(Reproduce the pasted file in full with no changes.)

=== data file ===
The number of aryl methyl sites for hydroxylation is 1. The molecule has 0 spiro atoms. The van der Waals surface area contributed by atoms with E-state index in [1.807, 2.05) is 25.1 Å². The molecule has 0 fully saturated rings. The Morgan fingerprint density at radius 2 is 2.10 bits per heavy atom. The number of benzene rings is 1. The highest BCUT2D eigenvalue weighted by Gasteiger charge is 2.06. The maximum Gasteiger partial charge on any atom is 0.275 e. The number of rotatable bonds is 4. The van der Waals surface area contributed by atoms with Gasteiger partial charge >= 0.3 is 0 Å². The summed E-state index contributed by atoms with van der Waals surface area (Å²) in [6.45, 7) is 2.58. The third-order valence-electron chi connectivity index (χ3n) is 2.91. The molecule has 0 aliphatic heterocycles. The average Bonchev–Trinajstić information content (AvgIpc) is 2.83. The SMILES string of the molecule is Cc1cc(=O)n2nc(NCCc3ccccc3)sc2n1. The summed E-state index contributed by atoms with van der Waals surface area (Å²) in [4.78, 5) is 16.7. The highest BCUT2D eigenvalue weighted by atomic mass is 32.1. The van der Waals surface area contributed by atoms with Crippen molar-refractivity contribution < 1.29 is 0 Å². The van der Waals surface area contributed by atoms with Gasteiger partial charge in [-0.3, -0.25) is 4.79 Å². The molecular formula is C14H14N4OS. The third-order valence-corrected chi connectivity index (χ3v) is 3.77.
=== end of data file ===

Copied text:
The number of aryl methyl sites for hydroxylation is 1. The molecule has 0 spiro atoms. The van der Waals surface area contributed by atoms with E-state index in [1.807, 2.05) is 25.1 Å². The molecule has 0 fully saturated rings. The Morgan fingerprint density at radius 2 is 2.10 bits per heavy atom. The number of benzene rings is 1. The highest BCUT2D eigenvalue weighted by Gasteiger charge is 2.06. The maximum Gasteiger partial charge on any atom is 0.275 e. The number of rotatable bonds is 4. The van der Waals surface area contributed by atoms with Gasteiger partial charge >= 0.3 is 0 Å². The summed E-state index contributed by atoms with van der Waals surface area (Å²) in [6.45, 7) is 2.58. The third-order valence-electron chi connectivity index (χ3n) is 2.91. The molecule has 0 aliphatic heterocycles. The average Bonchev–Trinajstić information content (AvgIpc) is 2.83. The SMILES string of the molecule is Cc1cc(=O)n2nc(NCCc3ccccc3)sc2n1. The summed E-state index contributed by atoms with van der Waals surface area (Å²) in [4.78, 5) is 16.7. The highest BCUT2D eigenvalue weighted by atomic mass is 32.1. The van der Waals surface area contributed by atoms with Crippen molar-refractivity contribution < 1.29 is 0 Å². The van der Waals surface area contributed by atoms with Gasteiger partial charge in [-0.3, -0.25) is 4.79 Å². The molecular formula is C14H14N4OS. The third-order valence-corrected chi connectivity index (χ3v) is 3.77.